Volvo Auto India eyes Tier-II cities to improve its fortunes, says Tomas Ernberg

The car manufacturing division of the Swedish auto firm Volvo was in a quandary whether to exit India operation in 2011, just then it realised to reorganise its strategies including the focus on Tier-II markets that paid off, says a BS report.

The report said that back n 2011, Volvo Auto India was in a dilemma whether to leave the country as it couldn't gain a foothold in the Indian market as it wanted to be in contrast with its global competitiors, who had already tasted success. Realisation dawned in, as the Swedish car maker found that its strategies need to be reworked, including its focus in Tier-II markets, noted the report.

Tomas Ernberg, Managing Director of Volvo Auto India told the daily: "We are back on track and believe that India is a key market for us. What is more, we will play a key role in the premium car segment in the country. We are aiming at a market share of 15 percent by 2020".

The official told the daily that some of the lessons, which were learnt in India, especially penetrating Tier-II towns, would be replicated to global markets. Apart from introducing new models of cars in India, Volvo Auto India is also contemplating on introducing its own financial division to boost its growth.

To a pointed question as to how does he see India as a market, Ernberg said: "India is an underdeveloped market. It has a long way to go. Humungous opportunities exist for car makers like us. What is more, we have taken India as a serious market".

Stating that in 2011, Volvo Auto India was not doing well in the Indian market, while its competitors doubled and even tripled their sales, the official went on to add: 'We asked ourselves what are we doing here in India and should we leave the country. We were stuck in the middle, only to realise that we need to change the strategy. When we did that, it reflected positiely in our sales", Ernberg said.

In 2012, Volvo was the fastest growing car maker in the luxury segment in the country, he said and added that the company sold 810 units this year, up from 325 units in the year ago period, a whopping 155 percent increase. 'In 2003, we have resolved ourselves to sell in excess of 1,200 cars', he asserted.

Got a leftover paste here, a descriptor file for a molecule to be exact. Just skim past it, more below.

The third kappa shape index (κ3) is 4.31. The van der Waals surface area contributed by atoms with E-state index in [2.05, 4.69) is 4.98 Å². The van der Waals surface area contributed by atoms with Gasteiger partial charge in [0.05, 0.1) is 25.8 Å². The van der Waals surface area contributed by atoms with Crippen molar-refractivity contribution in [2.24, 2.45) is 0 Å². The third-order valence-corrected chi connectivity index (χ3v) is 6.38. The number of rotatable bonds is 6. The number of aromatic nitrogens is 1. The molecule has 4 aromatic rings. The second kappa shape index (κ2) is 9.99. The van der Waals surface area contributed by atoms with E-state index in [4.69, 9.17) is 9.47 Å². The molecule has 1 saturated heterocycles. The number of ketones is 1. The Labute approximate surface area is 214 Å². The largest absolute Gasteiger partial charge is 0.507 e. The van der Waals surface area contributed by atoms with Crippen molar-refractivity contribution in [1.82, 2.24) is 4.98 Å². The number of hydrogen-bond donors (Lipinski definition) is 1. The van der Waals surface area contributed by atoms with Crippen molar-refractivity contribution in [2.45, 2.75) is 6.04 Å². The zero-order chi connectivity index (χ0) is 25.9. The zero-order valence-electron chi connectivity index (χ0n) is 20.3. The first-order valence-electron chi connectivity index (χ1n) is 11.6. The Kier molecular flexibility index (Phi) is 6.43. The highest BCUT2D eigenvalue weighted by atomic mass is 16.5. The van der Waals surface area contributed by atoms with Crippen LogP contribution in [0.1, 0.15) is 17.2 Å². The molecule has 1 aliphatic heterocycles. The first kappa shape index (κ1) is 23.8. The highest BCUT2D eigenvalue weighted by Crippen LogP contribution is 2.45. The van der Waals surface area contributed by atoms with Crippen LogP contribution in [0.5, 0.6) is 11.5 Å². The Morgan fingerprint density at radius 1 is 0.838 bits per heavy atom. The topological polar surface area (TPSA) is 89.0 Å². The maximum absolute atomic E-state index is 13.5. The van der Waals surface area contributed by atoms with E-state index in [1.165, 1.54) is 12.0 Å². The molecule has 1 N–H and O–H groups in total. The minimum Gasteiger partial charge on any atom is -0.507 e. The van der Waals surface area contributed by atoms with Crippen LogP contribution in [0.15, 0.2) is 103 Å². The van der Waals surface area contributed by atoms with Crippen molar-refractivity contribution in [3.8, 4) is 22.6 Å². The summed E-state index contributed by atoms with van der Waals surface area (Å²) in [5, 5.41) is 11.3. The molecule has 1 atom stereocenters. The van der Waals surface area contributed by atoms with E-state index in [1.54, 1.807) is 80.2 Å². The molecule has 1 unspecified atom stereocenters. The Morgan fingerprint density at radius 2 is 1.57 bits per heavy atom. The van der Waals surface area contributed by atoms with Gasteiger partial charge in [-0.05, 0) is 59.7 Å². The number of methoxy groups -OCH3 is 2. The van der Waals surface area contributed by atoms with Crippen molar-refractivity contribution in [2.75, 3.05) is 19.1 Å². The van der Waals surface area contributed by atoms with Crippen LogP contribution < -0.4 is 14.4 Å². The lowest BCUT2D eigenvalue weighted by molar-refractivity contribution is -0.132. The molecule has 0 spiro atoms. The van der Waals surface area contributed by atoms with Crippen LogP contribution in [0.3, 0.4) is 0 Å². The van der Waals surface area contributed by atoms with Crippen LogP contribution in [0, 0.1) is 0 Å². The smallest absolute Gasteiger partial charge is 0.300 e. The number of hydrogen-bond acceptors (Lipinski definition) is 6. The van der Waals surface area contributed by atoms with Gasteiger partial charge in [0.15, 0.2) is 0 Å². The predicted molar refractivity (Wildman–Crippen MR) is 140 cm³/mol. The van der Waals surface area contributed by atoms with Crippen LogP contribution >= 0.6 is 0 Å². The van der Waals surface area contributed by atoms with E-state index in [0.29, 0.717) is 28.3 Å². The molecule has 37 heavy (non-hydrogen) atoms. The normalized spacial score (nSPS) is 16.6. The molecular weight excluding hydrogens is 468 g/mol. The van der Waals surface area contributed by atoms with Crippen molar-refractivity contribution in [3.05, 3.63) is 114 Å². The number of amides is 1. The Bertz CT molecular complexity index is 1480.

Long term investment

Ernberg said that the company looked at India as a long term investment, adding that the Indian car market would scale 20 million units by 2020, while the luxury car market would account for 15 percent or 150,000 premium cars in India. 'This is more than the total industry in several European nations such as Sweden, which is 125,000 units a year market', he revealed.

When asked as to what were the strategies that aided Volvo Auto India last year, Ernberg said the focus on Tier-II markets and increased visibility programmes did the trick.

For example, in Hyderabad, he said, Volvo's market share was in single digit back in 2011. 'We set a benchkark of 12 percent and in order to achieve that target, we had conducted significant brand building and customer relaed initiatives including new IT infrastructure to connect with its patrons and more customer engagement programmes including touch points in restaurants, night clubs, polo, golf, road shows and others. All these initiatives kept us in good stead, resulting in our market share during 2012 showing an upward tick of 22 percent.